Brookhaven National Laboratory is a research laboratory funded by the U.S. Department of Energy. The facility focuses on research for studies in physics, chemistry, biology, medicine, applied science and advanced technology and is located on eastern Long Island. Every summer, the Laboratories host a four-week series of free programs on Sundays and invites the public to tour their world-class facilities, attend science talks, hands-on science exhibits and view a different science show each week. This past Sunday my son and I coupled with some friends went to check out their program entitled Brilliant Light, Dazzling Discoveries.
We arrived on the 5,300-acre government site and headed to Berkner Hall. We learned that we would be able to tour the National Synchrotron Light Source (NSLS) II, a new light on the horizon that will be the world’s brightest X-ray microscope. Also on the agenda was the original NSLS which is used to look at everything from batteries to viruses. Before obtaining a bus ticket to the NSLS, we attended an overview of the facility and synchrotron light. People of all ages filled the auditorium and listened attentively about the history of the establishment; it’s Nobel Prize Winners and research highlights. Some interesting facts that we learned were:
- The laboratories are on the grounds of a former U.S. Army base used in both World War I and World War II.
- Brookhaven research produced seven Nobel Prizes.
- Nearly 1,000 scientist and engineers call Brookhaven their research home and over 4,000 more come to use the Lab’s facilities each year.
We also learned information that would prepare us for our visit to the National Synchrotron Light Source. For starters, we learned that a synchrotron light source is a combination of different electron accelerator types, including a storage ring that generates a desired electromagnetic radiation. This radiation in the experimental stations is on various beamlines. Using X-rays and ultraviolet and infrared light, the NSLS has been used to decipher molecular structures of proteins and viruses to studying magnetism, superconductivity properties.
After the overview, we hopped aboard a yellow school bus that brought us a short distance to the NSLS- II Building which is still under construction and is expected to be operational in 2015. We entered the ring building to find tables set up with exhibits and experiments like you would find at a science fair except for the people in the lab coats behind the tables were actually real scientist. There were exhibits on everything from solar panels, liquid nitrogen and audio frequency light synthesizers. There was quiz card that we picked up before going to the different tables that upon completion we could enter a raffle for a prize. This was an excellent idea to keep everyone engaged. We were also able to go inside the half a mile ring that will accelerate a beam of electrons allowing it to circulate in different frequencies of light for scientist to use in various experiments.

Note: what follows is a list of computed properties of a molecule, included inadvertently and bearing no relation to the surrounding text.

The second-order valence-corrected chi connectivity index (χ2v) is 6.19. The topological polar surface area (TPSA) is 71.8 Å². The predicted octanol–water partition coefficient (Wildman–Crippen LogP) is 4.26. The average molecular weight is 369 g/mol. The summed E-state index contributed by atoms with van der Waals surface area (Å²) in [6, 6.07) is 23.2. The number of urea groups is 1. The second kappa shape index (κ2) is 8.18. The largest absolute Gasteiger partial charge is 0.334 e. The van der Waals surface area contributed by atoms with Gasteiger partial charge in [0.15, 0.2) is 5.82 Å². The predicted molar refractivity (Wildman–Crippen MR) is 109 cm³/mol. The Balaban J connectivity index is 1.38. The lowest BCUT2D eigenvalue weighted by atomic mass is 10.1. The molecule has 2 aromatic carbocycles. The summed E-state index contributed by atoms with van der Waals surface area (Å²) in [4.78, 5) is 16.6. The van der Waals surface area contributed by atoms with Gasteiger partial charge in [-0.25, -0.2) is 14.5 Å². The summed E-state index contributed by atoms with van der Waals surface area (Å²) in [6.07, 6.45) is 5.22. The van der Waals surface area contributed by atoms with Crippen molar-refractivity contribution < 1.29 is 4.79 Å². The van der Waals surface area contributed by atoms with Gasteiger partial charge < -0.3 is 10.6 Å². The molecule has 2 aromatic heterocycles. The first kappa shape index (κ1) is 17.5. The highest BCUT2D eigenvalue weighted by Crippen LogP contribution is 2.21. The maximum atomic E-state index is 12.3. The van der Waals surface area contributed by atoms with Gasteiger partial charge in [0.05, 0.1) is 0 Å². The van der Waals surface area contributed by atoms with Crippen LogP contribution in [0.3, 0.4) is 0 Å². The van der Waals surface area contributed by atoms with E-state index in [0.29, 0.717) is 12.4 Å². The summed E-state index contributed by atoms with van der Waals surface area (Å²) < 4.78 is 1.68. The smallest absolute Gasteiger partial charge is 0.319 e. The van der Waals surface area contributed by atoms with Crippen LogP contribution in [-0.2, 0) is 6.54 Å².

After chatting with several enthusiastic scientist and research students, we turned in the quiz card. No one in our party won the raffle, but the boys walked away with a free flashlight key chain.
We ended the day back in Berkner Hall where we watched a Laser Light Show. The laser show was by Prismatic Magic and was about 40 minutes and was interesting in the beginning when learning fun facts. For instance, I never knew that LASER was an acronym for Light Amplification by Stimulated Emission of Radiation. After the science lesson, the show turned to music and offered an opportunity for kids to get on stage with Prismatic Magic’s mascot Artie the Ant.
Before leaving, the boys participated in some hands-on science demonstrations. They were able to experience Bernoulli Principle in action. We all watched several people’s hair stand on end with the Van de Graaff generator.
I have lived on Long Island for over ten years and have driven past Brookhaven National Laboratory numerous times. I was surprised to learn that so many scientific achievements have occurred on Long Island. As a pharmaceutical rep, I found it interesting to discover that the development of L-dopa took place at the Laboratory for the treatment of Parkinson’s disease. I never knew that, and I have worked in neurology for years.
If you are interested in attending one of the free Summer Sunday programs, there are two left for this year which is appropriate for ages 10 and over. Programs like this are great to get kids excited about science, and it brings the things they have learned in school around full circle so that they can understand real life application. The program is equally exciting for adults and proves the point that we never stop learning. The remaining programs are:
July 28th – Exploring the Ultra Small
August 4th – Atom-Smashing Fun
Where have you visited that brought out your inner Einstein?